“We believe you have to change the minds and the hearts of these people, that you have to empower them to enhance the quality of their own lives, and that you have to do it one human being at a time.
“We believe that to get people out of trouble you have to give them a sense of humility, so that they come to see for themselves that there is another way to go. We believe that if you treat troubled people as human beings, not just talking to them but listening to them, too, you bring out the human qualities in them.
“Then, then, they can handle criticism, and get on with the kind of free open exchange that leads to the building of a trusting relationship. Getting this trusting relationship is our goal—it’s the ticket out and up.
“They have to come to believe that you, the person or the organization looking to help, is really trying to help them, and not looking to make a reputation for themselves.”
This is Clayton Guyton, a 42-year-old African American, who works nights as a prison guard, stripping the vocabulary of a hundred years of the healing arts down to street-talk ideas on how to change a world. He carries no credentials as social worker, psychologist, or psychiatric counselor. No diplomas hang on the walls of his spare, bare, first floor office/classroom/store room at 831 Rose Street at Ashland Avenue on a forgotten corner of East Baltimore. But he, and his friends, Elroy Christopher (retired on disability from the BG&E), Vincent Richardson (retired from the Marine Corps), and Ms. Callie Brown, have taken it on themselves to treat street-bred problems with street-bred wisdom. Theirs is, by size and structure, barely an “organization”; they are the “organization,” three very concerned men and one very concerned woman, products of the untamed street culture they are fighting to tame (drug gangs have already burned them down once), and armed for their mission with only experience and saintly resolve.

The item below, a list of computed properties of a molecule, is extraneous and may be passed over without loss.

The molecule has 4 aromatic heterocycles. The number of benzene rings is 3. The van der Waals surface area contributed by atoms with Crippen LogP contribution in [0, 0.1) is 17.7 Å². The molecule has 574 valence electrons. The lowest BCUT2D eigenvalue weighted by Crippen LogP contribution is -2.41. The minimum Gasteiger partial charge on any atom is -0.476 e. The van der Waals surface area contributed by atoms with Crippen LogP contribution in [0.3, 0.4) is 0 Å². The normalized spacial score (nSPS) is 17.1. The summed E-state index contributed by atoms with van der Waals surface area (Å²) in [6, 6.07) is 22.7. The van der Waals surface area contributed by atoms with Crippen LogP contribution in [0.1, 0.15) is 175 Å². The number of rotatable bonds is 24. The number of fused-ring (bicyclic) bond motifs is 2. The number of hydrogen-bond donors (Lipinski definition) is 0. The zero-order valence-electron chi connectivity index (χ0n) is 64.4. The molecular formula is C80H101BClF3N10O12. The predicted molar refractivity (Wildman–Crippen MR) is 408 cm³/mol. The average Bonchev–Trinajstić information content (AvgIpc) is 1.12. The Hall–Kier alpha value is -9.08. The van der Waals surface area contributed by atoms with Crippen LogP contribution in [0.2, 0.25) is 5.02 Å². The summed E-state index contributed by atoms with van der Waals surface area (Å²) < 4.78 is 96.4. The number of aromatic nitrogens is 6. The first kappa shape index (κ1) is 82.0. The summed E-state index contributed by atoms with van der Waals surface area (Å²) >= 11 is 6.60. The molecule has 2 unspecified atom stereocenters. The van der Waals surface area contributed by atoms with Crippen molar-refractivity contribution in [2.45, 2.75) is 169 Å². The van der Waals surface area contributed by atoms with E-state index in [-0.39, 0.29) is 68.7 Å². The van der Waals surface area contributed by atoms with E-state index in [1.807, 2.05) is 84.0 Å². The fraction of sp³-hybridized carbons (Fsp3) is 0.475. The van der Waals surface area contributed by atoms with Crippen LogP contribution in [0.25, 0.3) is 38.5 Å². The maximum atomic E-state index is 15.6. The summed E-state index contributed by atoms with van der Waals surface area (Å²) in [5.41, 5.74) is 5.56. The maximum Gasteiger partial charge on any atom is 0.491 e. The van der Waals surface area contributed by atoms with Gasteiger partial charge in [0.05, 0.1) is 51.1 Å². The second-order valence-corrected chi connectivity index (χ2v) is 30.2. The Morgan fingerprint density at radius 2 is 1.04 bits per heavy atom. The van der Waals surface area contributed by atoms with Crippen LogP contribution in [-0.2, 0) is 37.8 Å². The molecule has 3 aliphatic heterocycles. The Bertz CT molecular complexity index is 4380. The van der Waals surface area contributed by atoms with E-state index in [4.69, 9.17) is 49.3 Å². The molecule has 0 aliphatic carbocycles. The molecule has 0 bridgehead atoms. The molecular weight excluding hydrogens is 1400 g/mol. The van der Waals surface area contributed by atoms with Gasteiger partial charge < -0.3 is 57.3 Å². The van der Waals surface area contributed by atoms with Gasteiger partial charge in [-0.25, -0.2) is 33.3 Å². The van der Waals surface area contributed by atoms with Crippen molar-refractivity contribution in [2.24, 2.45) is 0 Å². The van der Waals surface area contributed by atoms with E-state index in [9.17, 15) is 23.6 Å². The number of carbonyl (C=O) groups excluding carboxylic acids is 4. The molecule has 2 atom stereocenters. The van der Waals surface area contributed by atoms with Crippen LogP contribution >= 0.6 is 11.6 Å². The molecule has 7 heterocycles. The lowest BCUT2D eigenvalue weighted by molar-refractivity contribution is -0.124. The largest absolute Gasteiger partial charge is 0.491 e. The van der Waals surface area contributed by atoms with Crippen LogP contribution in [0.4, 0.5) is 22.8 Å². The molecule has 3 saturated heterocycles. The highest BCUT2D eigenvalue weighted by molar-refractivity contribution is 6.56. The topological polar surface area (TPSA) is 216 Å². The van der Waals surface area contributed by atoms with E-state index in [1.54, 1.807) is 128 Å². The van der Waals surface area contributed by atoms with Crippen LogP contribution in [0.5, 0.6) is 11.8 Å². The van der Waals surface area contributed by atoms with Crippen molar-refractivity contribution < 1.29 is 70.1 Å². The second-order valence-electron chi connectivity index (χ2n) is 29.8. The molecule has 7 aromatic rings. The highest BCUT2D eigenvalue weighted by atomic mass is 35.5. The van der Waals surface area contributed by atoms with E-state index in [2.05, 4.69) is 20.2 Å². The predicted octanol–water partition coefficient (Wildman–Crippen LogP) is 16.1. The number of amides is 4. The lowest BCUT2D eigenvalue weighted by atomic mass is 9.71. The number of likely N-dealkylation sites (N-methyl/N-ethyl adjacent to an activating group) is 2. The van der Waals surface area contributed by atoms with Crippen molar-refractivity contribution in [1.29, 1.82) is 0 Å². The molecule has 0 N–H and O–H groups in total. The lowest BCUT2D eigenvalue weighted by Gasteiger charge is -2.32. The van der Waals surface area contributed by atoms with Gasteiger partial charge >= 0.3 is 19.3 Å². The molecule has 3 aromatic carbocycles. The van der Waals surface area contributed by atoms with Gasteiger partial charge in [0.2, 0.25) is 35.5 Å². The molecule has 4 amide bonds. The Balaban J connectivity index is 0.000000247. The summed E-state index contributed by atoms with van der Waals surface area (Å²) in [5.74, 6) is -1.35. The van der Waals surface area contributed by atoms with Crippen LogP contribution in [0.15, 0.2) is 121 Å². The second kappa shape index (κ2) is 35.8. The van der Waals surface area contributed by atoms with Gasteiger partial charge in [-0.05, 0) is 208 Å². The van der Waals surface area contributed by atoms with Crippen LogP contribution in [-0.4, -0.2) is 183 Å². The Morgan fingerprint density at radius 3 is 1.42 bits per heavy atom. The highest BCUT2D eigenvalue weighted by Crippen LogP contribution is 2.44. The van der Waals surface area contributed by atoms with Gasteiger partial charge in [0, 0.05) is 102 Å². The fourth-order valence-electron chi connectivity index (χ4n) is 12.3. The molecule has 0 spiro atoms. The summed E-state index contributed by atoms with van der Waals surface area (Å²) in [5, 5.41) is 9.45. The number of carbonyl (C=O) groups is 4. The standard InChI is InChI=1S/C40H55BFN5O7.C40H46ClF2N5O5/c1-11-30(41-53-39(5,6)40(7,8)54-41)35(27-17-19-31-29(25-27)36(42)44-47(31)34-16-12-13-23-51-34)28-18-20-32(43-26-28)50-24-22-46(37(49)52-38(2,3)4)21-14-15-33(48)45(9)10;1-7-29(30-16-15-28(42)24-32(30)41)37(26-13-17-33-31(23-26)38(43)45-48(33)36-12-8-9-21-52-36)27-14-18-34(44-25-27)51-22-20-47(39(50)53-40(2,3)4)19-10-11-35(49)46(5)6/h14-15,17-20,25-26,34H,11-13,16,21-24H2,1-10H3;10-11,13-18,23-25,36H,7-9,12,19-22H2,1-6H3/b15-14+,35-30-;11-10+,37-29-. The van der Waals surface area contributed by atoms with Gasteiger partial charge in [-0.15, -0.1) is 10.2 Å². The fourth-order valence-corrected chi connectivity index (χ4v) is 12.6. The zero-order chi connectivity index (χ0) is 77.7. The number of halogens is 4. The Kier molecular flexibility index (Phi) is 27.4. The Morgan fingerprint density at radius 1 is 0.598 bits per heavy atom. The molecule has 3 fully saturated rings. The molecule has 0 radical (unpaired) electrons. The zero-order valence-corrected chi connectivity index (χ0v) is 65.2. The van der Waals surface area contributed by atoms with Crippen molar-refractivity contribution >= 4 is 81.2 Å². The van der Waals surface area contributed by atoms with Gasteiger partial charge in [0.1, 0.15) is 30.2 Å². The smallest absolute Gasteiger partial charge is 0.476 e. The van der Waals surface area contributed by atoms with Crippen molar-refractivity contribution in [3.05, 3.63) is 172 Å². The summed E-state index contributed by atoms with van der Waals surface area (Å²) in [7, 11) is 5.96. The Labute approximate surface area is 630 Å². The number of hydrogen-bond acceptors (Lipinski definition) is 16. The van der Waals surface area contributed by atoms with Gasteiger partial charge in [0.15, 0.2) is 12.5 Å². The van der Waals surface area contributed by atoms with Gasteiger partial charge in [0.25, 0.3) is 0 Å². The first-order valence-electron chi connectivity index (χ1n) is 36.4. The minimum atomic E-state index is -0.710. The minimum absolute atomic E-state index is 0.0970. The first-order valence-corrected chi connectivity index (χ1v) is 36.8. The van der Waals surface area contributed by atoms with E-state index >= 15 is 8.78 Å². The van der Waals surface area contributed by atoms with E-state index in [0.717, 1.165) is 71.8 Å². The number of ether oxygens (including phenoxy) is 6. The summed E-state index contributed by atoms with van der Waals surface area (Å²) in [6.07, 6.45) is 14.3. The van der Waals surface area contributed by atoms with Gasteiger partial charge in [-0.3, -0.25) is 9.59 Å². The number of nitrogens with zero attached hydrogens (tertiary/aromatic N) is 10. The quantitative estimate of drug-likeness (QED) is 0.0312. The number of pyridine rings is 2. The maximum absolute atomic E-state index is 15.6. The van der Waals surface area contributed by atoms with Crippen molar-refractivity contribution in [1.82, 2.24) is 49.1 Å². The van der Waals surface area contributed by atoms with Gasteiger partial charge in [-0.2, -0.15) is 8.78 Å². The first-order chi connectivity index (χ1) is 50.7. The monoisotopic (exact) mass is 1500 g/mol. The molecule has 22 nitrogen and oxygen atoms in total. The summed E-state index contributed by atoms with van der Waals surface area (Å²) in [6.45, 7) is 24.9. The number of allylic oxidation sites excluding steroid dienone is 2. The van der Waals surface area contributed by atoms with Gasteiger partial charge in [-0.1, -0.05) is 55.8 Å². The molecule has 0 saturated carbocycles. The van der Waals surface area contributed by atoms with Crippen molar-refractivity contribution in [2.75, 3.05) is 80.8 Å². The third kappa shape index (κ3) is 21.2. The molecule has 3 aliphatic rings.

The four of them live in the neighborhood of Ashland and Rose Street and watched in frustration and anger as the drug culture swept through the tiny streets like a poison cloud, snuffing out the lives of young men and young women, forcing them into dropping out of school, teenage pregnancy and parenting, crime—both petty and hard. But they refuse to accept what so many in impoverished, drug-infested neighborhoods seem resigned to—the slow, grinding deterioration of life and property. They declared all-out war; they wanted to stand and fight and turn lives around. But in a world where many sophisticated programs designed to deal with the city’s drug and drug-related crime problems already exist, what could three men and one woman with no background in programming human services, and little in resources, do?